Keep your friends close and your enemies closer: A mixed methods study on adolescent-police interactions and trust in London

Jeffrey DeMarco

Research output: ThesisDoctoral Thesis

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Adolescents are over-represented in the Criminal Justice System (CJS) as both the perpetrators and victims of crime. The literature suggests that many adolescents are mistrustful and uninterested in dealings with the CJS, in particular the police. Two themes were explored in the literature: the Contact Hypothesis as a means of generating positive police attitudes and the issues of trust across different relationships including authority and the police. The study
presented explored the experience of trust in youth-authority relationships in a cross-section of young people (aged 13-18) living in London and involved in different youth group activities. The research adopted a mixed-methods approach comprising two qualitative studies (involving ethnographic observations and focus groups) and a quantitative study involving questionnaire design, testing and analysis. All three studies developed themes on both trust in general, and attitudes of trust to authority figures and the police in particular. Reflective accounts and thematic analysis showed that whilst most participants described respectful relationships with the authority figures they dealt with, for example in their youth groups; their views of the police were more negative. Expected differences in responses were found between the teenagers working directly with the police as cadets and those in more general youth work activities. The qualitative findings were used to inform the development of a new Trust in Authority Questionnaire (TAQ) for the third study, this was then tested in a group of vulnerable community youth attending one of the youth groups. Statistical analysis on the quantitative data found good reliability of the TAQ and significant association with a range of psychosocial risk factors including social deprivation, behavioural disorder and differential contact with the police. A final statistical model showed that lack of TAQ trust in the police was predicted by the negative quality of previous police contact, behavioural disorder and negative intentions to engage with the police. The research findings showed support for the Contact Hypothesis with positive experience improving attitudes towards the police. However there was limited transferability of trust from youth workers to police. Various forms of power also emerged across the three studies, with interaction of power and trust discussed. Implications for future community initiatives and youth training, and utility of the TAQ as an outcome measure are discussed in terms of the reduction of youth antisocial behavior and improved relations with the police.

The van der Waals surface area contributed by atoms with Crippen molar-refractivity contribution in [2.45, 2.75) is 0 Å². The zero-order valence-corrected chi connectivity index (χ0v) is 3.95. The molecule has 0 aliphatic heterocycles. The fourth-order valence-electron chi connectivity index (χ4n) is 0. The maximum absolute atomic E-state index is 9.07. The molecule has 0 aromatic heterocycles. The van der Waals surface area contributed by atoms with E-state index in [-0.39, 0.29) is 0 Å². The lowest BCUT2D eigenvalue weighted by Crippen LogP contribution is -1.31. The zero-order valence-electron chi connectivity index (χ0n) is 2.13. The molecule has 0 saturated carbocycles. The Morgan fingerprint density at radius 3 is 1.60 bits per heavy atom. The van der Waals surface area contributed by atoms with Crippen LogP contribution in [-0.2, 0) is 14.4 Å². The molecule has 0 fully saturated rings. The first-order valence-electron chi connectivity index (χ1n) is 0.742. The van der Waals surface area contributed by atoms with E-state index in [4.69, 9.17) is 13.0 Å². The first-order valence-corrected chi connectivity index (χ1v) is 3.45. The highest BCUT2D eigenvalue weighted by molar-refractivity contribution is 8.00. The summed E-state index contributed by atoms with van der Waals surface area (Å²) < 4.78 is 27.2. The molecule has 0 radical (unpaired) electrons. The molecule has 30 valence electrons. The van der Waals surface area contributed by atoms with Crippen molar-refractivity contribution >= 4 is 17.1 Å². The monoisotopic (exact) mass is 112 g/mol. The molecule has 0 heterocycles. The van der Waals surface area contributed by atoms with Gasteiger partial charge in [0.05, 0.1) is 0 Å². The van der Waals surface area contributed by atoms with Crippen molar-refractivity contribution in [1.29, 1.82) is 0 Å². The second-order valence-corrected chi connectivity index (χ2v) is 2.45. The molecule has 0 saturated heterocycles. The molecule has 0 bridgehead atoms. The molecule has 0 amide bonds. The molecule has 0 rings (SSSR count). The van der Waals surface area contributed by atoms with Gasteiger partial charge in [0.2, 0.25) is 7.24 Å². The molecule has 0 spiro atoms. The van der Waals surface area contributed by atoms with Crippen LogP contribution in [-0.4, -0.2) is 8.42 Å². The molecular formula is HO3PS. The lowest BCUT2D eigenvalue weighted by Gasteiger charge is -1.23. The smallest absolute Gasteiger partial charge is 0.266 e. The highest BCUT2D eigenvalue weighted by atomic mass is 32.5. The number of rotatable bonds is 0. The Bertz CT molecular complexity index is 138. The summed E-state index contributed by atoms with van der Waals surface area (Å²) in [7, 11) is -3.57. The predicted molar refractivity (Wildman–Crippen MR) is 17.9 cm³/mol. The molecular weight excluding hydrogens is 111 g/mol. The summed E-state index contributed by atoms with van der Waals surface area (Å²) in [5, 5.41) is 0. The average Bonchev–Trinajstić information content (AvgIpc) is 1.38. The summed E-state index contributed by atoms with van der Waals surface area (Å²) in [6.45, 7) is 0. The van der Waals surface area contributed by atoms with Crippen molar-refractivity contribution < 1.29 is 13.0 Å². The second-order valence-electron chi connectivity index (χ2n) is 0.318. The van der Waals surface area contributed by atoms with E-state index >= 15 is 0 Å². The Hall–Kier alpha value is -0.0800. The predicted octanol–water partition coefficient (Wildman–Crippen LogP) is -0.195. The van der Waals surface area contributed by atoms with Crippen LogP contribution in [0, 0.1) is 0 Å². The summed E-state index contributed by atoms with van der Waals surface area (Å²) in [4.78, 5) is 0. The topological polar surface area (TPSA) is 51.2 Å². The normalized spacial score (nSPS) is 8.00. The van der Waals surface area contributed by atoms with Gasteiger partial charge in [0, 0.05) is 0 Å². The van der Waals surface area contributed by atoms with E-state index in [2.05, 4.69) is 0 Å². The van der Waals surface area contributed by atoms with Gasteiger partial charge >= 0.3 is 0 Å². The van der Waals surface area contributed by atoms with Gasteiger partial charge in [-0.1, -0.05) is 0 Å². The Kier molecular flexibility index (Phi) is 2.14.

Original languageEnglish
Awarding Institution
  • Royal Holloway, University of London
  • Bifulco, Antonia, Supervisor
  • Denney, David, Supervisor
Award date1 Sept 2015
Publication statusUnpublished - 2015

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